Monday, May 31, 2010

My two cents and two quarters

I ask my students what their hobby is, and inevitably, the first answer I get is "computer games." In Korea, gaming is hugely popular, and some gamers are professionals respected on a level akin to sports stars. Some, however, aren't to be respected. A couple of news stories that serve as cautionary tales of what can happen when hobbyists go to extremes: one Korean man died after playing 50 straight hours of Starcraft, and a Korean couple let their baby die of neglect as they raised a virtual baby in a simulation game.

I haven't been raising any armies or babies, but I've been playing this, uh, tactical role-playing game since arriving in Korea:

NAME: Gina Phillips
OCCUPATION: English Teacher, SMOE Public Middle School
SKILLS: Ability to read Korean very very slowly but with no comprehension, throw a frisbee, smile and nod
RESOURCES: Contact information for some of mom's friends, work visa, helpful books gifted from buddies: Frommer's Guide, Ultimate Guide to Karaoke Domination, Making Out in Korean (a coyly titled phrasebook teaching the phrases which, it insists, are truly useful; thanks Sarah!).
WEAPONS: A winning personality and zest for life? Denial? Ice cream.
CITY: Seoul, South Korea
MISSION: Thrive. Be awesome at living a full, worthwhile life. Make the most of your time.

Okay sooo the 'mission' wouldn't market well. It's much more fun to shoot agile zombies and aliens or liberate girls with impossible dimensions or rob Egyptian tombs or whatever. But I've already put my two quarters in. I'm living in Korea by golly!

Level 1
-You're an alien. Card up (get your Alien Registration Card).
-You're a commuter. Card up (get a T-Money card for the subways/buses/some taxis and some convenience stores).
-You're a tenant. Collect spoons and TP and stuff and conquer your appliances. MIDBOSS: Take a shower (see porcelain-cuddling post).
-You're employed. Navigate the streets to school and successfully pose as an English teacher. Don't blow your cover.
-You're hungry. Take on a spicy Korean meal. Go grocery shopping.
-Locate and infiltrate the local frisbee team.
FINAL BOSS: Using only your limited Korean and miming skills, coordinate with your landlady the set up of your internet. Bonus: Because you've performed so well in Level 1 so far, and because of the pity elicited by your embarrassing attempts at demonstrating "wireless", you can redeem your bonus points for the translation services of the landlady's awkward son.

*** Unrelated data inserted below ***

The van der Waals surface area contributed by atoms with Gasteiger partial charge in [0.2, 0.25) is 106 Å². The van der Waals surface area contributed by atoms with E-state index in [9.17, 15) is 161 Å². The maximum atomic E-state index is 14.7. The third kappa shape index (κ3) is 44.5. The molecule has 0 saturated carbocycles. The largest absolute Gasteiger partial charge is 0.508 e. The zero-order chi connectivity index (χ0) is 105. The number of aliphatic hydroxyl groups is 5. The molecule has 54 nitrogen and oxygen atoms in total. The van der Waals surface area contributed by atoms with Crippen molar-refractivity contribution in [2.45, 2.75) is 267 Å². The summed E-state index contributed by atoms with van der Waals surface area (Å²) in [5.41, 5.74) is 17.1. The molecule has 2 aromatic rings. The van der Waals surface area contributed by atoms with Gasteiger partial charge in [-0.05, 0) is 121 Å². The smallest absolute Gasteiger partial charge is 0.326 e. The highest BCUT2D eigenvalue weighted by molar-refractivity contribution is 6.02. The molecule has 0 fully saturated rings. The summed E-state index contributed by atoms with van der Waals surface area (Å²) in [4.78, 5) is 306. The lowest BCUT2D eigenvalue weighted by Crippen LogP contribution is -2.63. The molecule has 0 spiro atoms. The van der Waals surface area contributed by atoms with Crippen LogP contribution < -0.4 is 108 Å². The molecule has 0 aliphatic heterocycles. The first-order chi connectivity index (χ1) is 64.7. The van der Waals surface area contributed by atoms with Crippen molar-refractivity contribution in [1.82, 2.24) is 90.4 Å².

Level 2
-Decipher the code of recycling and waste disposal procedures.
-Master the art of strategic positioning on the subway to minimize bodily smush.
-Ingratiate yourself with the proprietor of a local restaurant so she helps you study Korean and gives you free appetizers.
-Scout different neighborhoods in Seoul and different provinces in Korea.
MIDBOSS: Properly utilize the traditional sauna facilities. And by 'properly utilize,' I mean 'be naked.'
-Designate yourself a fan of the local baseball and soccer teams and don't look clueless when the entire stadium participates in the same elaborate cheers and gesticulations.
-Play a tournament with the frisbee team. Get on a friendly heckling/butt slapping basis with your teammates. Witness a surprise wedding! At the Jeju tournament, a couple got married on the fields after play Saturday while we looked on in our cleats. THAT's why the party theme was love-- it was a wedding reception!
BOSS: Partake of food items you think are gross (see sannakji post), likely to be some form of marine life.

Level 3
-Eavesdrop on people who underestimate your Korean comprehension.
-Take up with your school's teacher volleyball team. Advance to the Seoul championship tournament (top 16 teams in the city)!
-Host a few out of town guests and feel more informed than they are.
MIDBOSS: Hold a conversation through dinner with your non-English-speaking family you've never met before.
POST MIDBOSS BONUS: Learn you have like 12 first cousins-once-removed and all their kids living in Seoul!
-Make peace with the idea of kimchi at every meal.
-Don't just grocery shop. Card up and become a MEMBER. Now all that cereal and orange juice you're buying translate into points, and someday, maybe in Level 32, you'll get a free head of cabbage.

So here I am, middling in Level 3. I've been playing for three months straight and am feeling pretty good-- which means I beat that one Starcrafter Korean dude's record by about 2,110 hours.

Thursday, May 27, 2010

Photovoltaic Module Textiles

I have been a sardine for the past fifteen minutes. A sardine shooting through underground tunnels and unwillingly smushed against knock-off designer bags and suits so shiny they would be better used as solar panels than garments. That's it-- Seoul's alternative energy plans should include harvesting the shine off businessmen's backs! We could run the subway system off Samsung employees alone.

All this is to say that the subway can be crowded, especially the green line (my line) at rush hour. Apparently there used to be professionals hired by the city by the title of "pushers." Their job was to challenge the laws of physics and the ideas of personal space to cram as many people as possible into the subway cars. They would literally push and shove people so that the cars could accommodate the max number of commuters. It was like a human girdle effect: you think your stomach can pooch out those extra inches? Nuh-uh; I will smush this teenage boy against you to push that tummy IN.